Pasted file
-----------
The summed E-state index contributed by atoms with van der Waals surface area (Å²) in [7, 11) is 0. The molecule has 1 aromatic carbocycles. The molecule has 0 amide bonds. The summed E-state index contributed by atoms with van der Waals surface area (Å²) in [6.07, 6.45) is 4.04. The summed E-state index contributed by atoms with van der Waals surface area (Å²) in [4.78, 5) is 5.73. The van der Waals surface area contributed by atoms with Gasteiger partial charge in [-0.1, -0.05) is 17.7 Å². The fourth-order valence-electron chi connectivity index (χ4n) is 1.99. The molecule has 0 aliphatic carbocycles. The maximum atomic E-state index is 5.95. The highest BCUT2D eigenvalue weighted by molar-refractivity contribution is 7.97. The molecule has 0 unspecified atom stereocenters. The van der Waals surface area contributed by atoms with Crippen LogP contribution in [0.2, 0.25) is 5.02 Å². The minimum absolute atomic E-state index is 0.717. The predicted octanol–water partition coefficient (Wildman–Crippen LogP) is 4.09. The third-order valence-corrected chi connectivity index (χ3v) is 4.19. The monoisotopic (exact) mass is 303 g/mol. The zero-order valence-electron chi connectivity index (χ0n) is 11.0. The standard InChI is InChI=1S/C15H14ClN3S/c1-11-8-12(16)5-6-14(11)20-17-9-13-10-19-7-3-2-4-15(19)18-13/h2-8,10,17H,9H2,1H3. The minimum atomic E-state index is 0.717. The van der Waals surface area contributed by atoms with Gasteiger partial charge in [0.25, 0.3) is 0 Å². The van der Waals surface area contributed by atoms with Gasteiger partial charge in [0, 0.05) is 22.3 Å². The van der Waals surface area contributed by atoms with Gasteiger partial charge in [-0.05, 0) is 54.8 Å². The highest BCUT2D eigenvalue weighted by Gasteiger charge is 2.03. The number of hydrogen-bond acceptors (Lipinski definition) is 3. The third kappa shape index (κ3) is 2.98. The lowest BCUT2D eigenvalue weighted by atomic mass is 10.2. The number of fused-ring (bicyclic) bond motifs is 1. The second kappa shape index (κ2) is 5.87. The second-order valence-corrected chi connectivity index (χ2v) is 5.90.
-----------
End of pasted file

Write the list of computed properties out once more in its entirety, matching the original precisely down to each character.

The summed E-state index contributed by atoms with van der Waals surface area (Å²) in [7, 11) is 0. The molecule has 1 aromatic carbocycles. The molecule has 0 amide bonds. The summed E-state index contributed by atoms with van der Waals surface area (Å²) in [6.07, 6.45) is 4.04. The summed E-state index contributed by atoms with van der Waals surface area (Å²) in [4.78, 5) is 5.73. The van der Waals surface area contributed by atoms with Gasteiger partial charge in [-0.1, -0.05) is 17.7 Å². The fourth-order valence-electron chi connectivity index (χ4n) is 1.99. The molecule has 0 aliphatic carbocycles. The maximum atomic E-state index is 5.95. The highest BCUT2D eigenvalue weighted by molar-refractivity contribution is 7.97. The molecule has 0 unspecified atom stereocenters. The van der Waals surface area contributed by atoms with Crippen LogP contribution in [0.2, 0.25) is 5.02 Å². The minimum absolute atomic E-state index is 0.717. The predicted octanol–water partition coefficient (Wildman–Crippen LogP) is 4.09. The third-order valence-corrected chi connectivity index (χ3v) is 4.19. The monoisotopic (exact) mass is 303 g/mol. The zero-order valence-electron chi connectivity index (χ0n) is 11.0. The standard InChI is InChI=1S/C15H14ClN3S/c1-11-8-12(16)5-6-14(11)20-17-9-13-10-19-7-3-2-4-15(19)18-13/h2-8,10,17H,9H2,1H3. The minimum atomic E-state index is 0.717. The van der Waals surface area contributed by atoms with Gasteiger partial charge in [0.25, 0.3) is 0 Å². The van der Waals surface area contributed by atoms with Gasteiger partial charge in [0, 0.05) is 22.3 Å². The van der Waals surface area contributed by atoms with Gasteiger partial charge in [-0.05, 0) is 54.8 Å². The highest BCUT2D eigenvalue weighted by Gasteiger charge is 2.03. The number of hydrogen-bond acceptors (Lipinski definition) is 3. The third kappa shape index (κ3) is 2.98. The lowest BCUT2D eigenvalue weighted by atomic mass is 10.2. The number of fused-ring (bicyclic) bond motifs is 1. The second kappa shape index (κ2) is 5.87. The second-order valence-corrected chi connectivity index (χ2v) is 5.90.